Yesterday’s Bored Ape Yacht Club NFT collection hack looks like mere tech criminality on the outset but may as well be politically motivated. This is according to Cooper Kunz – the Chief Technological Officer at social marketplace firm Calaxy – who has opined that the hacking incidence may have other sinister motives beyond financial because it is currently hard to launder an NFT already listed on public marketplaces like OpenSea.
“For a hacker in possession of an NFT now blacklisted on from OpenSea, their intention could not be financial. Instead, the attack may resonate with a political message. It appears that a reputation of naivety is being built around the Bored Ape community.”
“The impression is that they are not knowledgeable or well-equipped, and are being trolled as such.”
He said this narrative needs to be resolved from within the Bored Ape community before it solidifies.
Bored Ape Yacht Club (BAYC) NFT collection was compromised after hackers uploaded a fake advertisement on the collection’s Instagram account. Through the ad, they wooed followers into clicking a link to purportedly mint land or additional features to their NFTs for the upcoming ‘Otherside’ Metaverse, which is expected to be launched this week.
Unsuspecting users clicked on the link within the ad and this way gave hackers access to their crypto wallets, thus facilitating the hack. Users were asked to connect their MetaMask wallets to be able to mint land in this fake airdrop. They thus erroneously and without knowing, transferred their assets to a scammer wallet owned by the hackers. No legit minting was ongoing as per the ad. The BAYC Discord server was also affected. BAYC then later announced on Twitter that no such minting was ongoing.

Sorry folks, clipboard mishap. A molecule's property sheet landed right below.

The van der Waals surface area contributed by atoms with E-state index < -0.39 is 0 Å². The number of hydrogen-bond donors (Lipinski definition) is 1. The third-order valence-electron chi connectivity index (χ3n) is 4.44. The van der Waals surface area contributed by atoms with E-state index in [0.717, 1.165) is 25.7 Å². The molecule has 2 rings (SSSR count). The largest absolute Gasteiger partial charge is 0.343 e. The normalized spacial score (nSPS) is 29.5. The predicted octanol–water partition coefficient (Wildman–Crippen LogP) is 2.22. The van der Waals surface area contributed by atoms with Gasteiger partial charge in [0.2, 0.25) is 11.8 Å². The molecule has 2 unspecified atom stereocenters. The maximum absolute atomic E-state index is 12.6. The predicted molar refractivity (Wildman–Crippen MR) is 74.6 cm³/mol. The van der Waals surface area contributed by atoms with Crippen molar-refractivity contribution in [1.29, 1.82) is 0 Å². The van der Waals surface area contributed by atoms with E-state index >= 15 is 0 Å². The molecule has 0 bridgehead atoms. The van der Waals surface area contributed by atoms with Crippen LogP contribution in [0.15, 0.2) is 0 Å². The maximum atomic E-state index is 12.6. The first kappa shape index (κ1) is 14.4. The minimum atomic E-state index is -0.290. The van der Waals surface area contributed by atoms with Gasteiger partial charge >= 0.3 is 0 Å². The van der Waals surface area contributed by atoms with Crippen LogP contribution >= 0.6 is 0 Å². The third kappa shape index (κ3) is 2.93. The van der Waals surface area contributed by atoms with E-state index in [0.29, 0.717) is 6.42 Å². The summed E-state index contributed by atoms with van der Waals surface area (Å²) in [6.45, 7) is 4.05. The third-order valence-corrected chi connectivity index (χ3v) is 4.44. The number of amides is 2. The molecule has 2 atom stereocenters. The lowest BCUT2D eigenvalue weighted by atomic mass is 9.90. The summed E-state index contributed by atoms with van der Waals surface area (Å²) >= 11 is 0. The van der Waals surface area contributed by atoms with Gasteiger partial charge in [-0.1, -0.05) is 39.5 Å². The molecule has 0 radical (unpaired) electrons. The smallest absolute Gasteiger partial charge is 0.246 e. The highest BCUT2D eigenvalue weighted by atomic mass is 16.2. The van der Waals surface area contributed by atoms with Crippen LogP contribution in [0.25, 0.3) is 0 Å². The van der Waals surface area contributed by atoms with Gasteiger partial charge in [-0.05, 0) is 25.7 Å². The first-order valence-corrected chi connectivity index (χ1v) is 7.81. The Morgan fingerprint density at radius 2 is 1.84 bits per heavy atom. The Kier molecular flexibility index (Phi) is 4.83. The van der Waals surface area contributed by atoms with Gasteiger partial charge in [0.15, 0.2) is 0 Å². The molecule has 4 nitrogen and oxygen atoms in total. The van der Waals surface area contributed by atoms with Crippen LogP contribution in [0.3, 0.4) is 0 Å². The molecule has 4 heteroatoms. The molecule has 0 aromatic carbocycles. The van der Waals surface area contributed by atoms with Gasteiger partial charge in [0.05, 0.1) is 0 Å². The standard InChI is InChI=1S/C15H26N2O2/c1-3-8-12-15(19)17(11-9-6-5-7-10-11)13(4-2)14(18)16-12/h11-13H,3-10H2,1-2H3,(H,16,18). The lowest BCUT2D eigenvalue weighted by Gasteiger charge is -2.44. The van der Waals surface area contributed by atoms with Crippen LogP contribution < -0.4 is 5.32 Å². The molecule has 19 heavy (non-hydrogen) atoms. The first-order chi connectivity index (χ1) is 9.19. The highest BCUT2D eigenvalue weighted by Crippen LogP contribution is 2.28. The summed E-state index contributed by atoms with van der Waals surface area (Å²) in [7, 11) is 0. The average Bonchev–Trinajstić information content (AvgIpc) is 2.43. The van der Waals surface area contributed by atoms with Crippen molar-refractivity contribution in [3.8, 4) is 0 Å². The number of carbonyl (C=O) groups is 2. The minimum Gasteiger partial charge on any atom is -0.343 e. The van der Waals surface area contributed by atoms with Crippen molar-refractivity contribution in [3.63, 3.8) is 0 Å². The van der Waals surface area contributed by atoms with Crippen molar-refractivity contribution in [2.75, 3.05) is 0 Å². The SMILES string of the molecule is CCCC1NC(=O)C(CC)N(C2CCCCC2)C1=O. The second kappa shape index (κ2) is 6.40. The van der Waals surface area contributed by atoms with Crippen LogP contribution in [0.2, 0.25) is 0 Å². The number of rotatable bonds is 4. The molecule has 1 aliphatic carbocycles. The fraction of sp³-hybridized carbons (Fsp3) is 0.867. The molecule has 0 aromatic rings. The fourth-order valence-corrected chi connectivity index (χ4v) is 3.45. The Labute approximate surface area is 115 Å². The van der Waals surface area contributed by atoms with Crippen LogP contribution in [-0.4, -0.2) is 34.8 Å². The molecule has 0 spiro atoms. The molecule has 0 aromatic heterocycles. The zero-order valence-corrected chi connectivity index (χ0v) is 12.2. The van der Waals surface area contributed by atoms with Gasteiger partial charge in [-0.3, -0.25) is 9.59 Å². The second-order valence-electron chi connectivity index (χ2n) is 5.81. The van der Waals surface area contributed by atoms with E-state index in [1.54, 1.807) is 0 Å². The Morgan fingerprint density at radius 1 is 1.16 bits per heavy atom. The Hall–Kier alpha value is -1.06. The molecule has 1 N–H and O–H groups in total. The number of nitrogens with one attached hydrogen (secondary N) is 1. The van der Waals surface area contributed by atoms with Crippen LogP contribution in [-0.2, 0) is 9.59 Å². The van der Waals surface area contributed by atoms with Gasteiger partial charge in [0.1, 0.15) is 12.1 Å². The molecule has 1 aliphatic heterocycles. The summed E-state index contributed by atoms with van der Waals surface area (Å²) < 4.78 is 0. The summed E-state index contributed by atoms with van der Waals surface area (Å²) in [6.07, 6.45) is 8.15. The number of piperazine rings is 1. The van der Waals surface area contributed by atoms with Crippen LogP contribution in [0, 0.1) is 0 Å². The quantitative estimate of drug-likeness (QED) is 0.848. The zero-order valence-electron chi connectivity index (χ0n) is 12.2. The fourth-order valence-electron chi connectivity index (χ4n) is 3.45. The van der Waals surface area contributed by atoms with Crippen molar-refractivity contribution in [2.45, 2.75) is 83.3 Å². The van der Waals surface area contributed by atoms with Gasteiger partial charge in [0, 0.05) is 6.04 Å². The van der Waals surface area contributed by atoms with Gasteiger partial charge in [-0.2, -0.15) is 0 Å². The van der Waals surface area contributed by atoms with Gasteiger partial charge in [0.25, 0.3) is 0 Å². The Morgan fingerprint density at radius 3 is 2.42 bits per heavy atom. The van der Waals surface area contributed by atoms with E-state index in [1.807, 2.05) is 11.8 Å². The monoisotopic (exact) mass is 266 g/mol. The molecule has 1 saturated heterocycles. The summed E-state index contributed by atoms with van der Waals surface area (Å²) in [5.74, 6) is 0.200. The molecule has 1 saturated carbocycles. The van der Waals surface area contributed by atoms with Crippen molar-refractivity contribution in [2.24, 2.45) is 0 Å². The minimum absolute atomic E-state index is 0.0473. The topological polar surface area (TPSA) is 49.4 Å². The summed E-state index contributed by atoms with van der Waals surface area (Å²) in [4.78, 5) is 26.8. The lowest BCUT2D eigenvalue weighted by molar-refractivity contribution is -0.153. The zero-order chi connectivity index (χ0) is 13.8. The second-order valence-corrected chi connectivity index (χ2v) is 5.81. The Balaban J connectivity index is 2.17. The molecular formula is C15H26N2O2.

At the end of the day, the hackers stole NFTs worth at least $13 million from the users. More than 24 Bored Apes and 30 Mutant Apes were stolen and resold cheaper. Other reports said some 77 additional NFTs were stolen during the heist. BAYC said it will follow up on the matter to unravel the individuals behind the heist.
Following this happening, NFT owners and customers need to take serious NFT security precautionary measures, said Kunz, including not trusting one-off promotional activities and making sure they connect to a secure website by typing the URL directly on the browser.
“Now that this hack has already taken place, it will be interesting to see the course of direction from Yuga Labs – will it replace the lost NFTs with its sizeable treasury?” he wondered.
Most of the stolen funds or $2.4 million came from just a few rare NFTs, said on-chain investigator Zachxbt, adding that most of the NFTs were sold for a value of $2.25 million and transferred through Binance and Kucoin exchanges. He has also exposed, through his Twitter account, some people and groups believed to be involved in the hack.